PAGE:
Massachusetts recently joined a growing list of states amending their equal pay legislation. On July 1, 2018, the Act to Establish Pay Equity, originally passed in 2016, took effect, amending Massachusetts’ existing Equal Pay Act.
The law bans pay differentials on the basis of sex where two people perform comparable work, adopting the more liberal “equal pay for comparable work” standard, as opposed to the federal law’s “equal pay for equal work” standard. Comparable work is defined as work that requires substantially similar skill, effort, and responsibility that is performed under similar working conditions. Like other equal pay laws, employers can plead certain affirmative defenses in response to an employee’s claim of pay discrimination, if the employer can show the pay differential is due to:
- A seniority system;
- A merit system;
- A system that measures earnings based on quantity or quality of production, sales, or revenue;
- Education, training or experience that is reasonably related to the particular job in question and consistent with business necessity;
- Geographic location where the job is performed; and
- Travel, if travel is a regular and necessary condition of a particular job.
The law also touches on the recent trend of banning employer inquiries into an applicant’s salary history. Specifically, the law prohibits employers from requesting an applicant to disclose prior wages, screening job applicants based on wages, and seeking the salary history of a prospective employee from a current or former employer absent written consent and a pending offer of employment that includes proposed compensation. These prohibitions are similar to recent legislation enacted in California, Delaware, Oregon, New York City, and Philadelphia.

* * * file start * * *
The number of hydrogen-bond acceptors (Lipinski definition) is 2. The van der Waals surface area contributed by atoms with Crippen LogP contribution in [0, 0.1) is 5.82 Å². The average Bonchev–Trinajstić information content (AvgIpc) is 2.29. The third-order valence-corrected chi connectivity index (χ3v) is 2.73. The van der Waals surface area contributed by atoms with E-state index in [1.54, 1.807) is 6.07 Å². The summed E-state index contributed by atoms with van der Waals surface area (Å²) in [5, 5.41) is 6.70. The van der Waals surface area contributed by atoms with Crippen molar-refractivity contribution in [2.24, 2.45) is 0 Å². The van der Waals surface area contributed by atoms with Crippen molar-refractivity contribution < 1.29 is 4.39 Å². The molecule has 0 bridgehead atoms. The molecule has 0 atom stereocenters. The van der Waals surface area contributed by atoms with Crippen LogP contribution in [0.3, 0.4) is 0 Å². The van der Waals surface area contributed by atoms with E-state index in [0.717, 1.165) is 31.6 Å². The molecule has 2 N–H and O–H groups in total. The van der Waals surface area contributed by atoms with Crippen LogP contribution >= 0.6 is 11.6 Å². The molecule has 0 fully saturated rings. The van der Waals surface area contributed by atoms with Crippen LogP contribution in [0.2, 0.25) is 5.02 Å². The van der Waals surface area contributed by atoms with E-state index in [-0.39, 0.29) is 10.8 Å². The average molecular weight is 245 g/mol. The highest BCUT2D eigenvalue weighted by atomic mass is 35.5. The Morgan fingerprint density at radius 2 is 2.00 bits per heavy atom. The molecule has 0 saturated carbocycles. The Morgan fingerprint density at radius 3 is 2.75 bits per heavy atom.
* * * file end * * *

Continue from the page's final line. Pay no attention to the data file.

Additional protections for employees include an anti-retaliation provision and a provision making it illegal for employers to ban employees from discussing or inquiring about his or her own wages or the wages of another employee. The law creates an exception for human resources or other employees “whose job responsibilities require or allow access to other employees’ compensation information,” allowing employers to prohibit those employees from disclosing wage information without prior written consent, unless the information is a public record. Employers should continue to watch the growing trend of equal pay legislation around the country and ensure policies and practices are updated as appropriate.
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